If I had to describe her weakness in this book, it’s too much telling (of the wrong sort – the sort of backstory narration common to the “Once Upon a Time” of a fairy tale) and not enough personal interaction. The Master speaks in paragraphs, and a large part of the first section of story is flashback. This writing style lends to the characterization of Mirasol herself as a loyal over-thinking introvert.
Don’t misunderstand me. This book is enchanting, full of the McKinley that I have long worshipped – erudite and lovely, a fairy tale as personal journey. It’s well worth your time, particularly if you have ever loved Cecil/y or Lissar or Honor-as-Beauty.
While there’s not as much action as The Blue Sword or as much romance as Spindle’s End, Chalice contains the sort of world where, it seems, even Luthe might feel comfortable, and certainly a world to which I hope McKinley takes us again.
I’m a crier. I cry most easily when I’m angry, but I also cry when I’m sad, and when I’m happy, and when my kids are being cute, and when there are frI’m a crier. I cry most easily when I’m angry, but I also cry when I’m sad, and when I’m happy, and when my kids are being cute, and when there are freshly baked cookies to be had. I’m the person Brian Andreas had it mind when he wrote, “She said she usually cried at least once each day not because she was sad, but because the world was so beautiful & life was so short.”
The Legend of Holly Claus is a cry book. It made be cry because of its wonder and beauty. Publishers Weekly said it was a “lush and leisurely Yuletide read.” It’s part of the Julie Andrews Collection, that “offers gentle wisdom for the growing years.” If you’re thinking Tasha Tudor meets Louisa May Alcott, you wouldn’t be far off.
To be honest, I bought it because it was 50% off in the Barnes and Noble after-Christmas sale. The premise looked interesting and the illustrations by award-winning Long are breathtaking.
What I found was one of my new favorite books, one that I will read year after year during the Christmas season.
Nicholas Claus is the King of Forever, the Land of Immortals. When a child writes an unusual Christmas letter, he and Mrs. Claus are granted their hearts’ desire: a child. Their daughter Holly grows up intelligent, kind, and spirited. Unfortunately, she also grows up with her heart frozen inside a block of ice, as part of a complicated curse involving the uber-evil being, Herrikhan. The gates to the Land of the Immortals are barred, so that Immortal may carry out his or her work on Earth, and no new Immortal may enter.
Seeing Holly rather than Herrikhan as the cause of their misfortune, the Immortals shun Holly, so that she reaches adolescence with only animals as her friends. Determined to right the wrong done at her birth, she finds a way to travel to the Empire City – Victorian New York – where she proves herself a truly selfless and strong heroine.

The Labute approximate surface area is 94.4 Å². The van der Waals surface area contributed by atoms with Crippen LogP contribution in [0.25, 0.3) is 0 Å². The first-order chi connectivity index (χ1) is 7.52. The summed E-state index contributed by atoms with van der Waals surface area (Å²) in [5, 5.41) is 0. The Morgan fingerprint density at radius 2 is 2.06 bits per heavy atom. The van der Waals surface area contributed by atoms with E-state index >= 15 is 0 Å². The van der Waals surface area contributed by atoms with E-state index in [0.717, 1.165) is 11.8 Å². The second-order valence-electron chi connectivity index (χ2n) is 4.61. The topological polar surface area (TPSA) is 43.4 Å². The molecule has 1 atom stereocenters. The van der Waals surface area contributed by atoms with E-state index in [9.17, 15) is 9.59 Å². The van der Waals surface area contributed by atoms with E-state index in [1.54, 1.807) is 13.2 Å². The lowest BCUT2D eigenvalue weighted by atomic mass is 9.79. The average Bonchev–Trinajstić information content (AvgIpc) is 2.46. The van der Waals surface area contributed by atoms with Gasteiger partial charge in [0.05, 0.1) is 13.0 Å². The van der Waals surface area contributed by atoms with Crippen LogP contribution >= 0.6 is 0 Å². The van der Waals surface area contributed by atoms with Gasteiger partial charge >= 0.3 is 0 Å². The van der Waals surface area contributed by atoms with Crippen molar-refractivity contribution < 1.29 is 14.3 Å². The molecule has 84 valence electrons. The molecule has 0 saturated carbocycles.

In addition to being sappy and sentimental, I’m also superlatively suspicious. I’m almost impossible to surprise. But Ryan manages a few authentic twists and revelations that amazed even me. The Legend of Holly Claus brims with innocence and goodwill, without pandering to naïveté. I highly recommend it, even – and especially – if you’re a crier. ...more
I skipped over the second book in the Modern Tale of Faery series by Holly Black. That book, Valiant, veers away from the Kaye-Roiben story, which isI skipped over the second book in the Modern Tale of Faery series by Holly Black. That book, Valiant, veers away from the Kaye-Roiben story, which is what really interested me. I grabbed Ironside, book 3 in the series, almost as an afterthought at last week’s trip to Borders.
After a brief recap of the story in the form of a prologue, Ironside begins on the eve of Roiben’s coronation as King of the Unseelie Court. Kaye is unwelcome by his subjects, since she alone has the power to control him (using his real name), and she alone is his weakness. Banished on a quest because of her declaration of love for him, Kaye struggles to find the balance between the life she knew as a human and the life she’s learning in the realm of Faerie.
I love the style of this book. It’s fresh and honest without falling into clichés of angst or nonchalance. Black knows how to balance sweeping battle scenes with details like making a bed on the floor. Descriptions are vivid without being verbose; dialogue is snappy and natural. Everything seems to be in place, despite the flip-flopping that Kaye does between Faerie and Ironside.
While the movement between settings works, the movement between characters is more problematic. My main difficulty with Ironside is that I’m still not certain who the protagonist is. There’s almost equal time given to Kaye and Corny, with side trips into Roiben’s perpective. In terms of who develops and changes, it’s Corny. In terms of a hero, it’s Kaye – kind of. Her characterization in this book is weakest, and if you didn’t know Kaye from Tithe, I doubt you’d like her in Ironside, because she seems shallow and uninteresting. The really most sympathetic, interesting, quirky, imperfect and lovable character is Cornelius. Although Kaye dominates several key scenes, it’s Cornelius whom you feel is leading you through the story.